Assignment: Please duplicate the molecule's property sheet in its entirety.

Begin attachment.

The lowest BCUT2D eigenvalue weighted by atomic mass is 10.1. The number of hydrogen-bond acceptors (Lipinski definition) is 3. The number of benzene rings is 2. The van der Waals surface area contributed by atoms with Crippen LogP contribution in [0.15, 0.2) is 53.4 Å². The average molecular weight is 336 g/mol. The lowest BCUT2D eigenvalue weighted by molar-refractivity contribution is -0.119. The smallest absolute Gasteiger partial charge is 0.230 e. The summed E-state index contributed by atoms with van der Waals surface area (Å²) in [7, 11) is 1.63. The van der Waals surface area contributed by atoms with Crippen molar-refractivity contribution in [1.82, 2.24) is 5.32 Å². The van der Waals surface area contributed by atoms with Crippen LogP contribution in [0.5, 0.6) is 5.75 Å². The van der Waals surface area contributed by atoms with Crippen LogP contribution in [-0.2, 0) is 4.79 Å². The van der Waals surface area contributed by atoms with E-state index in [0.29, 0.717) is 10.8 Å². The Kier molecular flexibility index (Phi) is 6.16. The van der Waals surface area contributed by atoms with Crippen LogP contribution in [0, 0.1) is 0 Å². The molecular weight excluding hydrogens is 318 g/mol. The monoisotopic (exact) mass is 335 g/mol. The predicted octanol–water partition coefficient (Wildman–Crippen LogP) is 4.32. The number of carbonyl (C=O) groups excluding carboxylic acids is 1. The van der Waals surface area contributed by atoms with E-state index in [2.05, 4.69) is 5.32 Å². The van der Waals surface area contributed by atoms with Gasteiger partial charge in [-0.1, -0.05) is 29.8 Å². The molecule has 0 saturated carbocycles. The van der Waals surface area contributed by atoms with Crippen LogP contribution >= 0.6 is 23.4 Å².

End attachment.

The lowest BCUT2D eigenvalue weighted by atomic mass is 10.1. The number of hydrogen-bond acceptors (Lipinski definition) is 3. The number of benzene rings is 2. The van der Waals surface area contributed by atoms with Crippen LogP contribution in [0.15, 0.2) is 53.4 Å². The average molecular weight is 336 g/mol. The lowest BCUT2D eigenvalue weighted by molar-refractivity contribution is -0.119. The smallest absolute Gasteiger partial charge is 0.230 e. The summed E-state index contributed by atoms with van der Waals surface area (Å²) in [7, 11) is 1.63. The van der Waals surface area contributed by atoms with Crippen molar-refractivity contribution in [1.82, 2.24) is 5.32 Å². The van der Waals surface area contributed by atoms with Crippen LogP contribution in [0.5, 0.6) is 5.75 Å². The van der Waals surface area contributed by atoms with Crippen LogP contribution in [-0.2, 0) is 4.79 Å². The van der Waals surface area contributed by atoms with E-state index in [0.29, 0.717) is 10.8 Å². The Kier molecular flexibility index (Phi) is 6.16. The van der Waals surface area contributed by atoms with Crippen LogP contribution in [0, 0.1) is 0 Å². The molecular weight excluding hydrogens is 318 g/mol. The monoisotopic (exact) mass is 335 g/mol. The predicted octanol–water partition coefficient (Wildman–Crippen LogP) is 4.32. The number of carbonyl (C=O) groups excluding carboxylic acids is 1. The van der Waals surface area contributed by atoms with E-state index in [2.05, 4.69) is 5.32 Å². The van der Waals surface area contributed by atoms with Gasteiger partial charge in [-0.1, -0.05) is 29.8 Å². The molecule has 0 saturated carbocycles. The van der Waals surface area contributed by atoms with Crippen LogP contribution >= 0.6 is 23.4 Å².